On my honor, I will do my best to do my duty to God and my country and to obey the Scout Law. To help other people at all times; to keep myself physically strong, mentally awake, and morally straight.
By Rachel Campbell
It was a dark, foggy night in 1909 and William D. Boyce was lost. The wealthy American entrepreneur was touring London, England before his voyage to Africa. Out of the fog appeared a young man, a Scout, who inquired to see if Boyce needed any assistance. After assisting Boyce to his hotel, Boyce tried to tip the young man. The boy refused, replying that he was a Scout and he would not be paid for doing a good turn.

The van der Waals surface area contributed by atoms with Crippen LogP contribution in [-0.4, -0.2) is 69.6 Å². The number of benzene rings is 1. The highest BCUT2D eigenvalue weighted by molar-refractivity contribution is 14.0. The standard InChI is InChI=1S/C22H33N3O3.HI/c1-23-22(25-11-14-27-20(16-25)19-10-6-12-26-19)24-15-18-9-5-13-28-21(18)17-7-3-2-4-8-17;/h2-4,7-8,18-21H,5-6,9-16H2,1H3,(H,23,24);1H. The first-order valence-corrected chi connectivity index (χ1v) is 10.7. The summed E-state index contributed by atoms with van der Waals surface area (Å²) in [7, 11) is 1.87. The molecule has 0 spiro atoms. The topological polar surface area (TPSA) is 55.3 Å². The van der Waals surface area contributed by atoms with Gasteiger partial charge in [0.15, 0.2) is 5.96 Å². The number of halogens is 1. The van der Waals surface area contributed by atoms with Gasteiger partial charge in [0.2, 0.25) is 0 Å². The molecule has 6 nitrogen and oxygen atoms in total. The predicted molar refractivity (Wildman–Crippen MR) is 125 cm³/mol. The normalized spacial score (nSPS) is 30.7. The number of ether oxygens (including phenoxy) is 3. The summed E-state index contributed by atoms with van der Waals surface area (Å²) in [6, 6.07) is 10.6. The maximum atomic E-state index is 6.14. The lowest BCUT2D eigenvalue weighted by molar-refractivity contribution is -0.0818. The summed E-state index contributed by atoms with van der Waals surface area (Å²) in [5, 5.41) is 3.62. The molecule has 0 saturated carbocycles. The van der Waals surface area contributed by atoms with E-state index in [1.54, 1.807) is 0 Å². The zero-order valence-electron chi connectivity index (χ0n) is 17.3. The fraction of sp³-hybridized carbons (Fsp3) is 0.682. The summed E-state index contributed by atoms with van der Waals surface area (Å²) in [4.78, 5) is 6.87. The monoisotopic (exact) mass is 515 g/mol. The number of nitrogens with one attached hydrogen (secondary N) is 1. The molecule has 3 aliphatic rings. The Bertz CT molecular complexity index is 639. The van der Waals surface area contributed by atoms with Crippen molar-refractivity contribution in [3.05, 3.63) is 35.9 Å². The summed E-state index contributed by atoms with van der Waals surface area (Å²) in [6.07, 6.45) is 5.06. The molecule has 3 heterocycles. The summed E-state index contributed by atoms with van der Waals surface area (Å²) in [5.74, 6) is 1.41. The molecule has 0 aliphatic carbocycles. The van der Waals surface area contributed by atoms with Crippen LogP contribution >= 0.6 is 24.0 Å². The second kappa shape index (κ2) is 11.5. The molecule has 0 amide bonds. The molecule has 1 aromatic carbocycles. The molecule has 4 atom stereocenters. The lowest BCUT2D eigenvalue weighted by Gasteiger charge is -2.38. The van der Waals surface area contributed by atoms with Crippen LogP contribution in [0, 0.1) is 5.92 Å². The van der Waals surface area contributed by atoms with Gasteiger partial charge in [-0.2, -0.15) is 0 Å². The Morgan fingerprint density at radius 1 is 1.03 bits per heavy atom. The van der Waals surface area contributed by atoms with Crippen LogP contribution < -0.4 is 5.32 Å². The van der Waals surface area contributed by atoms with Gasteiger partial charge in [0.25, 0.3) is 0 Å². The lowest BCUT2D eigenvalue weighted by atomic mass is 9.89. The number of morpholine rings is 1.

Boyce was so impressed with the Scout that, after meeting with Lord Baden Powell, he ventured back to the United States and organized the Boy Scouts of America on February 8, 1910.
Since that day, the BSA has influenced countless scores of young men, many of which have found their future careers through merit badges. Presidents and other civic leaders have been Scouts. Actors and entertainers have been Scouts.
The program has altered slightly through the years, but the values have remained the same.